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We respect its storied history, and value the contributions of its many readers, but we can no longer support it at the level it deserves. Thanks for your many years of attention and everything you’ve done to make the site such a valuable resource. I sometimes find the Java setup on my various Apple devices to be a mystery. The first thing is that you have to do some configuring of both Java and Safari to binary options strategy 5 minutes 15 min no loss air the applet to run at all.
Once that was all done, I could log in from all my Macs, fire up the applet and establish a secure connection. On two of the Macs, as soon as I fired up the Citrix app, the Java vpn window would show ‘error’. The console showed a Java crash. But on the third Mac, everything worked fine.
I made sure that the Safari and Java preferences were set the same on each machine but still no joy. That was on the working Mac. Then I remembered the difference between ‘System’ Java, Java plugins, and Java development kits. Simply put, you can have multiple versions of Java in different places. What was happening on the not-working Macs was that the jdk versions were being used, and the Juniper vpn client won’t work with them.
To fix things for the moment I simply removed the jdk folders. And then checked that the reported version of Java was 1. Web applets still use the up to date, secure version 1. A few weeks ago, a number of people started reporting having trouble with Siri. Phrases like ‘Call my wife’ or ‘Tell my dad’ stopped working.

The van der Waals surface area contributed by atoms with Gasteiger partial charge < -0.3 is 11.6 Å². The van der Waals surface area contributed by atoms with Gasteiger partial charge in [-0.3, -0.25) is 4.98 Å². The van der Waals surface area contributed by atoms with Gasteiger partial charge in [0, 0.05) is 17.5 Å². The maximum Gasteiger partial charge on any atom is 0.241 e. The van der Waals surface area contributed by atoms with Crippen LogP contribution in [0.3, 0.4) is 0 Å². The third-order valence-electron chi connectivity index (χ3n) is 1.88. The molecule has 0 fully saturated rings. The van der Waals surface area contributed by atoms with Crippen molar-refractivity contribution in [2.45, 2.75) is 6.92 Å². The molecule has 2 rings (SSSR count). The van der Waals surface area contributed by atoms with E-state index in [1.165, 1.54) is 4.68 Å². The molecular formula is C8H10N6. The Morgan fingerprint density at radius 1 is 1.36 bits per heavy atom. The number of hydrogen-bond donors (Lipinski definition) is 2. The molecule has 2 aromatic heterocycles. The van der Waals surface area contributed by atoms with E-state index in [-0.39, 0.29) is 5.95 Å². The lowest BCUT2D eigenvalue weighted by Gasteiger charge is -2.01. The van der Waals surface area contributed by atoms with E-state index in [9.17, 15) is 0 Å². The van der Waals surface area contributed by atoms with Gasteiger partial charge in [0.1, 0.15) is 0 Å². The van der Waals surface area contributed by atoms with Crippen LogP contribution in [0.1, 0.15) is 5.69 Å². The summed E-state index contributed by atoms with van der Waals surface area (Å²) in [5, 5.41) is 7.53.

Siri knew who those people were but proclaimed ‘Uh oh, I don’t have a phone number for Jane Isa Doe. I debugged this for over an hour and on a hunch, found a workaround that seems to work for nearly everyone who has tried it. That’s why I call it a workaround instead of a fix. I figure Apple is mucking around with Siri and perhaps caused a bug or some sort of corruption. I’d be curious to know from MacOSXHints users whether they are experiencing this problem in the first place and if the workaround works for you, too.
I’d also like to understand why this works and why the problem even exists. I had tried a ton of suggested fixes for the issue before stumbling upon this work around. You can read more about it in my blog entry. In it, I link to the Apple discussion forums at the bottom, where people have been saying that this workaround fixes the issue for them. As of August 29, 2014, Google has decided to intentionally break old browsers. They say it’s not a bug, it’s by design here, even though Google’s support page says it accepts Safari 4 as a fully supported browser.
If you want Google searches to go back to the modern style, you need to change your User-Agent string. For Safari, enable the Develop Window and use an option in there that works. For everything else I use Safari. Although it had beed designed to register your own non-standard URL schemes, it can intercept standard http and https as well. Obviously you should customize the code to suite your own specific needs. I use the same mechanism to launch ‘site specific browsers apps’ created by Fluid. I’m writing a detailed set of instructions for getting VPN ‘on-demand’ working with iOS 7.
Max Rudberg which is retina-screen ready. Mousecape is as non-instrusive as possible, never asking you for your password for anything. It works by using private APIs created by Apple to register system cursors so it has no performance hit at all. Capes, or cursor sets, are applied for as long as display state doesn’t change, meaning until you change resolution, monitors, sleep your computer, reboot or logout.
However, inside of the application is a helper application that will detect when the cape is reset and will apply it again. Mousecape is available for free, open source and with no obligations. Users can create and share their own capes that are animated and bring new flair to the operating system. However, having the older apps on your system mean a constant nagging from Apple to update to the newer versions.